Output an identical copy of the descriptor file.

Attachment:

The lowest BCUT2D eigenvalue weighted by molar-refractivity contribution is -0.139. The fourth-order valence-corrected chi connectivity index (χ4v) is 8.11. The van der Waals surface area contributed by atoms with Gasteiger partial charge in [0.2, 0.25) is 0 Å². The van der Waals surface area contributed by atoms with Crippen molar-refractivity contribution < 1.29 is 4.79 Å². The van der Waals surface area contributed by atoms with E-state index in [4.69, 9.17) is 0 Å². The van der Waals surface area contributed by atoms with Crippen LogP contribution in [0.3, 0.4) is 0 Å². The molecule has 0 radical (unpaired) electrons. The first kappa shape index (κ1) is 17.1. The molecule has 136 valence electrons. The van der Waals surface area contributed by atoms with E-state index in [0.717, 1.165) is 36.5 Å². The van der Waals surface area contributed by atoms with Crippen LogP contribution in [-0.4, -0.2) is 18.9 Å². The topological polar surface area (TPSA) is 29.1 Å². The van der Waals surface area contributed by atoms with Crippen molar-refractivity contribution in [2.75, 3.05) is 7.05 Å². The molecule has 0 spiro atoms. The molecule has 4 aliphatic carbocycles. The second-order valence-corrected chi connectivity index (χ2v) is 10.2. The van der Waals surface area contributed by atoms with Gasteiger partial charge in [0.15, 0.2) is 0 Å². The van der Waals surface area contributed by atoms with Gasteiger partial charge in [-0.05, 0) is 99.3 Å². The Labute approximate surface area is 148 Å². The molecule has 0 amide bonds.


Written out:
The lowest BCUT2D eigenvalue weighted by molar-refractivity contribution is -0.139. The fourth-order valence-corrected chi connectivity index (χ4v) is 8.11. The van der Waals surface area contributed by atoms with Gasteiger partial charge in [0.2, 0.25) is 0 Å². The van der Waals surface area contributed by atoms with Crippen molar-refractivity contribution < 1.29 is 4.79 Å². The van der Waals surface area contributed by atoms with E-state index in [4.69, 9.17) is 0 Å². The van der Waals surface area contributed by atoms with Crippen LogP contribution in [0.3, 0.4) is 0 Å². The molecule has 0 radical (unpaired) electrons. The first kappa shape index (κ1) is 17.1. The molecule has 136 valence electrons. The van der Waals surface area contributed by atoms with E-state index in [0.717, 1.165) is 36.5 Å². The van der Waals surface area contributed by atoms with Crippen LogP contribution in [-0.4, -0.2) is 18.9 Å². The topological polar surface area (TPSA) is 29.1 Å². The van der Waals surface area contributed by atoms with Crippen molar-refractivity contribution in [2.75, 3.05) is 7.05 Å². The molecule has 0 spiro atoms. The molecule has 4 aliphatic carbocycles. The second-order valence-corrected chi connectivity index (χ2v) is 10.2. The van der Waals surface area contributed by atoms with Gasteiger partial charge in [0.15, 0.2) is 0 Å². The van der Waals surface area contributed by atoms with Gasteiger partial charge in [-0.05, 0) is 99.3 Å². The Labute approximate surface area is 148 Å². The molecule has 0 amide bonds.